Train your wife/children/friends when entering your shop to wait until you finish the current operation before speaking or attempting to get your attention if you are operating a power tool.
    Last edited by Lee Schierer; 04-17-2020 at 2:50 PM.
    Lee Schierer
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  8. #8
    "Buy a slider"?

    Seriously, though #1 and #2 on the OP's list pretty much covers everything. If we're talking about specific hacks, big fan of the Gripper here.

    One more thought: My wife knows to never approach me when I'm on a machine until I make eye contact and acknowledge her. I learned this from my grandfather, who grabbed me by the hair once when I was about 6, because I was goofing around when he was doing something in the shop.

    Erik
    Last edited by Erik Loza; 04-17-2020 at 2:41 PM.
    Felder USA Territory Representative: Central & South Texas

  9. #9
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    What's the consensus on short fences? Don't hear much about them lately. I used one for a few years, but not smart enough to know if it was safer or not.

  10. #10
    I have a separate shop garage and it has no garage door opener. I used to make wood dust in the same garage we parked at least my wife's car. She was pretty tolerant but would never adjust her use of the garage door opener to avoid me jumping while using a power tool. When she was ready to park the car, she opened the door. Other than that, she left me alone while I was working, usually.

    She passed away over 10 years ago and I fear I am getting set in my ways. I would unplug the darned thing if I still had that risk.

    I think the other rules are good. It is implied but having a well designed push stick readily at hand is a BIG DEAL. I use one by Tage Freid (sp?).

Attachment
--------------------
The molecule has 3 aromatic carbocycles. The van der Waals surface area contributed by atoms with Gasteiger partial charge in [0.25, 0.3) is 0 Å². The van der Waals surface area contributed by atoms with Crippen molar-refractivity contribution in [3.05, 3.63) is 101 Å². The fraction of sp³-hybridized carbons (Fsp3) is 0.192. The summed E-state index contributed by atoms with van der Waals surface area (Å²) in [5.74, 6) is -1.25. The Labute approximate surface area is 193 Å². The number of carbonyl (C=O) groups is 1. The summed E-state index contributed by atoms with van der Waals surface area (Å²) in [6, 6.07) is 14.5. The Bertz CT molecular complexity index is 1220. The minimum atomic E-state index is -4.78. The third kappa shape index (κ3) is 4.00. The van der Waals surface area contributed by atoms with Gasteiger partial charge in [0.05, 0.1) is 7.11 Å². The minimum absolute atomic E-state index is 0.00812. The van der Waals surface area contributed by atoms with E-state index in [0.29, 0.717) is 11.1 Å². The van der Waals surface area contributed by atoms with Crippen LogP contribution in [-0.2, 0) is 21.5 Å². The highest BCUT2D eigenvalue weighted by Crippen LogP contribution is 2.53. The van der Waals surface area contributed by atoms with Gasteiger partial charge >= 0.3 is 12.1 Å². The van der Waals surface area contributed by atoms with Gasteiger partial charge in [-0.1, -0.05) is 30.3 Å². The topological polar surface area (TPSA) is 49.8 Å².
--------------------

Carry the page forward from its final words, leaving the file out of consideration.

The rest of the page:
I do not use a blade guard but I use overhead dust collection when possible. And I use a Riving knife unless I am cutting dados. I also do not stand behind the workpiece if i can avoid it. I stand off to the left. Maintaining control of my workpiece has always avoided kickback for me. I've only had it on small offcuts I was not tending. But if I have to choose between my hands going near the blade and the piece flying backward, it can fly.

  11. #11
    Join Date
    Feb 2018
    Location
    So. California
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    On the saw I purchased used a few years ago there was no splitter or guards, it did come with a nice Biesemeyer fence. I believe a good fence and zero clearance table inserts are just as important. I also use the microjig splitters and rip-grippers. Still keeping an eye out for a workable splitter though. I think the biggest safety factor is understanding how the tool works which goes along with planning the cut. When cutting on the saw or using any power tool for that matter it should feel smooth with no resistance, a properly aligned blade and fence help with that. Any resistance fealt and I immediately stop, don't force it. Nothing can replace commonsense and so far there are some good suggestions in this thread. Tool safety is important.

  12. #12
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    Never put a hand over, or behind the blade, or even come close to the front of the blade.

  13. #13
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    All the rules are fine, but you will never come up with enough rules to override the human factor. Despite even the best software and path checking backup, even a robot or CNC can crash as long as there is a human in the chain. I've even nicked myself with a handsaw.

  14. #14
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    Quote Originally Posted by Stan Calow View Post
    What's the consensus on short fences? Don't hear much about them lately. I used one for a few years, but not smart enough to know if it was safer or not.
    Here's what I teach in table saw seminars.

    1) always use a riving knife or splitter except when using grooving tools such as a dado cutter. The splitter or riving knife prevent work piece contact with the back of the blade, resulting in kickback.

    2) always use a crown guard (blade guard that covers the top of the blade) for the same reason as #1, also prevents hand contact with the top of the blade. Never run the saw without a blade guard, ever. If you're running the saw without a guard you're either using the wrong machine for the task, or using the wrong guard

    3) when ripping solid material use a short rip fence that ends just beyond the start of the blade.

    4)Use push sticks or blocks as required, never use a push block that requires the removal of the guard or riving knife or splitter.

    If you're not going to buy a saw with secondary safety systems such as Saw Stop, buy a short stroke slider, better capacity, accuracy and safety compared to a cabinet saw...........Rod.

  15. #15
    I just refrain from touching a spinning blade. Worked great for the last 20 years or so.